Don’t think twice about parting ways with the wrong staff

After rather more years than I care to remember in business, I find that I regularly have to stand back and refresh my learning. This is especially the case when I am taking stock, assessing what could we do better, re-assessing and re-evaluating problem areas.  

When I do that, I quite often find myself back on the net or head down in a book, reminding myself all over again of things that have slipped from the brain, worn away by running a business every day.

In the last couple of weeks, though, I have been soaking myself in golden rules for high-quality team building and performance. It’s very easy, when you’re busy, to become obsessed with bad performance and not go back and re-examine the basics. 

The internet is full of advice on building high-performance teams – much of it American – and if you watch too much of the high-velocity Americana on YouTube, it can get more than a little cringe worthy. 

Much is steeped in psychological terms and much is conflicting, all of which can get somewhat tiresome. I’m not sure which of us, as business people, sit back and ask ourselves if our sales teams are “storming” or “norming” today, however committed we are to team improvement. 

What we do know is the very real need for high-performing teams in every area if we want our businesses to grow.

I cannot argue with the basic premise that a team will outperform a group of equally talented individuals any day of the week. Nor can I disagree that groups of people do not equal teams. Looking at our own weakest area at the present time, that is exactly the issue.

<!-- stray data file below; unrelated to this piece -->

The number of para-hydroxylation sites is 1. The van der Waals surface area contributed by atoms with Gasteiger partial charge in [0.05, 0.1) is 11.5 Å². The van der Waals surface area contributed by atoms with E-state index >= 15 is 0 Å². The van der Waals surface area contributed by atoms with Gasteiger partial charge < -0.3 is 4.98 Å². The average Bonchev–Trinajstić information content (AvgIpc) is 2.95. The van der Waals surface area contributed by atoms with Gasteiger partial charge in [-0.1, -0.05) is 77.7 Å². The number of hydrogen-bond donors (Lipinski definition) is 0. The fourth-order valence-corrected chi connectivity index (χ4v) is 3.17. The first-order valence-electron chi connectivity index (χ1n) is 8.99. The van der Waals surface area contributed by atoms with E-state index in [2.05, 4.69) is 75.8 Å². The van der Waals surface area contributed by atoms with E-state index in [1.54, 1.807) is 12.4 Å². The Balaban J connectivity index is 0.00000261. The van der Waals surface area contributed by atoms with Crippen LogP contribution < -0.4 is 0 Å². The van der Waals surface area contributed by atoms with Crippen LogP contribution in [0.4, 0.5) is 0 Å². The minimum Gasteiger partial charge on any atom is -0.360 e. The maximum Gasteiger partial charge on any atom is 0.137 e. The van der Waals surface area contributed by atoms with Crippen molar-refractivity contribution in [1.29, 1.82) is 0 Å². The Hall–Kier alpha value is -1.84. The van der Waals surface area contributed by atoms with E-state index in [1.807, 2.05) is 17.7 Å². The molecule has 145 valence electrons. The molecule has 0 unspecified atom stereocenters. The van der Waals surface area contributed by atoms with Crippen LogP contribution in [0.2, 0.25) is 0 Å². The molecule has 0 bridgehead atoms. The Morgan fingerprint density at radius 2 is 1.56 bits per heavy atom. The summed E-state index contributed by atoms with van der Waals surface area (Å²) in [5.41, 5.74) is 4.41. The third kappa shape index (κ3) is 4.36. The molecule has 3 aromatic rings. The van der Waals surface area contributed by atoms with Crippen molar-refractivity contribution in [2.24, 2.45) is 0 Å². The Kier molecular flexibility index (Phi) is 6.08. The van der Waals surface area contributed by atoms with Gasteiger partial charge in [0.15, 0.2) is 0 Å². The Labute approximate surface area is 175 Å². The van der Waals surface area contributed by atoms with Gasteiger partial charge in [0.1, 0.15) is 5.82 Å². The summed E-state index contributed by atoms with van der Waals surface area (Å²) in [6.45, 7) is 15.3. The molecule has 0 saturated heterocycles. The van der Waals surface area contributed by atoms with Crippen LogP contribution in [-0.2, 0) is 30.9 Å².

While much is written about building individual teams, it is often forgotten that a company is made up of several teams, so team building has to be done on a two tier level, both looking at the individual teams and also the effects that they have on each other. You have a common overall goal and individual team goals and so forth.  

At team level and company level, the absolute key is of course that everyone buys into a common vision. In theory, you should try to get everyone to contribute to the common vision but, as most of us entrepreneurs are committed to growth, so you are onto a non-starter with any staff who is not aligned to the growth principle.    

Do you convert them – in which case you are not really taking on board their vision, but selling them your own, or do you part company with them? Many advice centres shy from the old inspire-or-fire argument.

The right people are absolutely key to your business success. Diverse but complimentary skills are a given, but if the individuals do not buy into the company values and overall vision of the company, you are onto a loser from the start. You simply cannot build a company if your staff is not the company’s most passionate champions.

Real teams put their individual needs to one side and concentrate on the team needs.  They support each other, pooling ideas, concentrating on not letting each other down, respect each other, trust each other and are committed to each other.

Of course there is more to team building – you must communicate that vision, plan well, share the plans so attaining the vision is believable. You must empower your teams, by training, communicating, supporting, evaluating, celebrating success with them. Much of that is pretty easy to achieve with good working practices.

But when all is said and done, you are looking for a team identity of committed, adaptable, co-ordinated and focused people who buy into the company vision heart and soul.  

That means every single person is on board with that – including their spouses and partners (often very powerful influences that we forget as business leaders). I do not believe that in this day and age, we can afford to shy away from parting company with anyone who is not a team player nor voluntarily buys into the company’s vision for a future.

Jan Cavelle is the founder of the Jan Cavelle Furniture Company.

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